Home > Espresso update on ‘Actionable Injury’

Espresso update on ‘Actionable Injury’

27th April 2018

Espresso update on ‘Actionable Injury’

Injury and Clinical Negligence lawyers who do not practise in the industrial disease field may have overlooked the Supreme Court’s recent decision in Dryden v Johnson Matthey PLC [2018] UKSC 18. But I suggest its importance in clarifying the law on the threshold for actionable injury goes much wider than merely disease cases.

The Claimants had become sensitised to platinum salts at work, due to the admitted negligence of their employer. This was a symptomless condition, but caused them to produce a particular type of antibody which meant that they were susceptible to developing an allergic reaction (which would give rise to symptoms), if further exposed to platinum salts. As a result, they could no longer work in their former employment.

The Supreme Court allowed the employees’ appeal against the dismissal of their claims at first instance and by the Court of Appeal. The law was clarified to hold that actionable personal injury can encompass asymptomatic conditions. This would include a physical change making the sufferer appreciably worse off in terms of their health or capability or ability to enjoy life, even if that change was hidden and symptomless. That would make the damage more than negligible. This was to be distinguished from a symptomless change which neither could (or did) lead to or contribute to any condition which could produce symptoms, such as pleural plaques.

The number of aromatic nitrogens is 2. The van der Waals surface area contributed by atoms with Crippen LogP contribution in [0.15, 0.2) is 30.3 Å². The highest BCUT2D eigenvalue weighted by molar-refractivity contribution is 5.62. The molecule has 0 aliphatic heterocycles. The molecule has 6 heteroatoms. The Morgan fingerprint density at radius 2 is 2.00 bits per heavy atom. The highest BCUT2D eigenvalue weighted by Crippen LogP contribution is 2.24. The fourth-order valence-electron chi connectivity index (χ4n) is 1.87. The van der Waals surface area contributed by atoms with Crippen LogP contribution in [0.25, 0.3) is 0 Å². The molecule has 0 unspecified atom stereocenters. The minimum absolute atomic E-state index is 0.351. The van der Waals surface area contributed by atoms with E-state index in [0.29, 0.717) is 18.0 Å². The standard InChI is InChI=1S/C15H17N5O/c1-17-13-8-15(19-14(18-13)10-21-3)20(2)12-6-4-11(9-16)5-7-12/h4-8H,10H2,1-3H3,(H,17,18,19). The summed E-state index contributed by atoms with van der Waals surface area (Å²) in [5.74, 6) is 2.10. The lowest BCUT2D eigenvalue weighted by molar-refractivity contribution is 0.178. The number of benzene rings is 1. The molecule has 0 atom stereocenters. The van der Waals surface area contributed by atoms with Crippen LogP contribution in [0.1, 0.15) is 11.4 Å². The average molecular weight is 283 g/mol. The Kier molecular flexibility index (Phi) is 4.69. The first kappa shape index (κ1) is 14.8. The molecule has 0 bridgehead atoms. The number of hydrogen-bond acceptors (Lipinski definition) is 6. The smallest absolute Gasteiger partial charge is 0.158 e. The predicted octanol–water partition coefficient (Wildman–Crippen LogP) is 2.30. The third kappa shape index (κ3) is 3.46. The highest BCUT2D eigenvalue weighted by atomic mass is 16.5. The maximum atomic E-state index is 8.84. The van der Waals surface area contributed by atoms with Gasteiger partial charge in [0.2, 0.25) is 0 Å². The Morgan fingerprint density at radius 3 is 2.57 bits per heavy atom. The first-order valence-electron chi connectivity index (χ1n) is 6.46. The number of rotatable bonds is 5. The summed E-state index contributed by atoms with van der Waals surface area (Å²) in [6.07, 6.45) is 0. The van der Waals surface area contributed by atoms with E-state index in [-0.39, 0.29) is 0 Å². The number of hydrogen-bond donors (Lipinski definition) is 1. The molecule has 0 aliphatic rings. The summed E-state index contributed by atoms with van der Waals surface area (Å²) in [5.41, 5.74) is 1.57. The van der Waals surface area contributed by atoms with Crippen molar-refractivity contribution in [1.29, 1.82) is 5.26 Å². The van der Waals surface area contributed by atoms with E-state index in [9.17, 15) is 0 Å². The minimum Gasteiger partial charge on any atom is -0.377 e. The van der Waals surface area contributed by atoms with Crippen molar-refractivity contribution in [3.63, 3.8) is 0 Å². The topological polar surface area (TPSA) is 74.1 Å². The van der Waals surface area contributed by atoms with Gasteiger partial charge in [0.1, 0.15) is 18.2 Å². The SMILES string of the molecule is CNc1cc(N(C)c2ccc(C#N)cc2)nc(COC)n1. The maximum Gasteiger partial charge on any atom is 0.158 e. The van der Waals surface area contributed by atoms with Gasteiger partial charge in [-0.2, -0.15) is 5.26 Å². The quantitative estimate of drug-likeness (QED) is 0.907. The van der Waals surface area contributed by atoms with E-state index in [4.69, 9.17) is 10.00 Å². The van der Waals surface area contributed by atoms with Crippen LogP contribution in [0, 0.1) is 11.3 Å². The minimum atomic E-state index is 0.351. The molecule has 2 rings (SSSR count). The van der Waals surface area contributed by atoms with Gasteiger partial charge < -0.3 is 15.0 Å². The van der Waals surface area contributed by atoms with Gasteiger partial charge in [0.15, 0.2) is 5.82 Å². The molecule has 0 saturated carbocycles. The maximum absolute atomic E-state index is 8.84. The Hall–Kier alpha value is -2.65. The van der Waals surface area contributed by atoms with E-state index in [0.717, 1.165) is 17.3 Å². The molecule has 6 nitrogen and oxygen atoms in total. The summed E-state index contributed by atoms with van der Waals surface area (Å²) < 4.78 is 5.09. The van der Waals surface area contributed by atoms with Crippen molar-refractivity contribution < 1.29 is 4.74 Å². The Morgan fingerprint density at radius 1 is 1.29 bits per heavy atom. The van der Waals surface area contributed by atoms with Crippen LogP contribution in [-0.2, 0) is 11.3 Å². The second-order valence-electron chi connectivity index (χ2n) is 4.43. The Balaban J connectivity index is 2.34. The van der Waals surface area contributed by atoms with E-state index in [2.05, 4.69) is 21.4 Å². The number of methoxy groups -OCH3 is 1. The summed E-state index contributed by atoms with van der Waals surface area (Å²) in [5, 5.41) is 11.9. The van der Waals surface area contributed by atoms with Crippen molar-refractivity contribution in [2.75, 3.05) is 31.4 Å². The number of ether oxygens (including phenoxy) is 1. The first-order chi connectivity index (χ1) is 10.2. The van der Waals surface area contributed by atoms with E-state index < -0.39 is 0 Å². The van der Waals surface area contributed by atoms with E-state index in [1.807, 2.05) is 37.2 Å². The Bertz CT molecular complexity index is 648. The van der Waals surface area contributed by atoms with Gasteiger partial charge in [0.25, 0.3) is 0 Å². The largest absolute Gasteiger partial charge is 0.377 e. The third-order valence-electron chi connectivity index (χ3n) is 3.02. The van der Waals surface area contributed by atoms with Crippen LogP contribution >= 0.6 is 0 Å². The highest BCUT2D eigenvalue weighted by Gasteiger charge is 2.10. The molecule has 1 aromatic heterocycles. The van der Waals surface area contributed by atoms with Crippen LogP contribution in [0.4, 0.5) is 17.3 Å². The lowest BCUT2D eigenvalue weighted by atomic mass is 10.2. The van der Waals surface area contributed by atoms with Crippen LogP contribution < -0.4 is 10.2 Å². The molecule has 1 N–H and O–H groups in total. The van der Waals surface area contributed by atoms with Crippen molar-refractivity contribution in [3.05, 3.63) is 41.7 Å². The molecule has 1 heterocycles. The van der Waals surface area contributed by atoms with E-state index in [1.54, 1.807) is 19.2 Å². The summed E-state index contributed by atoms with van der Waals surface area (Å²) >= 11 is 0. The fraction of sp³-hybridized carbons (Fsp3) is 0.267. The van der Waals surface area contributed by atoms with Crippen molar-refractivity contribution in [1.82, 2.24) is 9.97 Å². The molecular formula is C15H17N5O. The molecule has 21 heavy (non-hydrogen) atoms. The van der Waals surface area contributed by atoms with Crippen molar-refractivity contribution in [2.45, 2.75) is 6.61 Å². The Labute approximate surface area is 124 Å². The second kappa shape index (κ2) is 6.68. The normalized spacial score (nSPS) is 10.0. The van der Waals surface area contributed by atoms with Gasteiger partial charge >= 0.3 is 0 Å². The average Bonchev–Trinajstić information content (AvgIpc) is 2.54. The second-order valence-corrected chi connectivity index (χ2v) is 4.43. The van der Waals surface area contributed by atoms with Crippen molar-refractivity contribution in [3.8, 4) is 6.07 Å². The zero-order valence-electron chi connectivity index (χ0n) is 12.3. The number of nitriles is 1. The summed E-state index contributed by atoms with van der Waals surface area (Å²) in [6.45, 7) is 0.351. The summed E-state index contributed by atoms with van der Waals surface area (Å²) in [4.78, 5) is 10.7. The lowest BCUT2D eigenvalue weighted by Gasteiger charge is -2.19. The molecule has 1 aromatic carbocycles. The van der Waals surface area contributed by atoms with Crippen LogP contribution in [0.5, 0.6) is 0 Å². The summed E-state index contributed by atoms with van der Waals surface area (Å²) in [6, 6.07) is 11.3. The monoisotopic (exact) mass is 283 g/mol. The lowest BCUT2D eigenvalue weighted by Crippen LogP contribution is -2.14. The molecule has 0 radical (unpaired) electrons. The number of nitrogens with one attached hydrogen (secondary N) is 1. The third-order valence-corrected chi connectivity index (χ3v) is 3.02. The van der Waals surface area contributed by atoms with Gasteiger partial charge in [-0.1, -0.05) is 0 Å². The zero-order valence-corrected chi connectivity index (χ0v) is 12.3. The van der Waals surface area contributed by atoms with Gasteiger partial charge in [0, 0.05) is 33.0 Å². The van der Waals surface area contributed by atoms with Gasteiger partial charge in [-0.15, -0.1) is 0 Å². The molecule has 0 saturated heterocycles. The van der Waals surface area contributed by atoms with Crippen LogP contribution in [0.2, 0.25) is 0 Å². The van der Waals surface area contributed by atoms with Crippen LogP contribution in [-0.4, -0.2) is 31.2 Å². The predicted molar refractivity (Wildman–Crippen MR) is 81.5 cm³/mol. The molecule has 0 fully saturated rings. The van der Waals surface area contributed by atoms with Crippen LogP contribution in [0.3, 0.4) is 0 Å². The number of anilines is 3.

For those conducting personal injury and clinical negligence litigation, outside the field of industrial disease, this provides a clearer (and arguably lower) threshold between de minimis injury, which would not be compensatable and material damage, even if symptomless and hidden, which would. A claim in negligence or breach of statutory duty requires proof of some damage in the form of actionable personable injury.

In addition, the threshold of actionable personal injury provides the point at which there is a completed tort, which can be important in clinical negligence omission cases in particular or, in other circumstances, where questions of proximity between an actionable injury being sustained and an overt consequential event occurring (and/or causing shock to those witnessing it) arise.

Your espresso is probably getting cold by now, but if this brief look at the case has encouraged you to read the judgment and see how it might apply to your cases, so much the better.

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Sally Wollaston
Sally Wollaston
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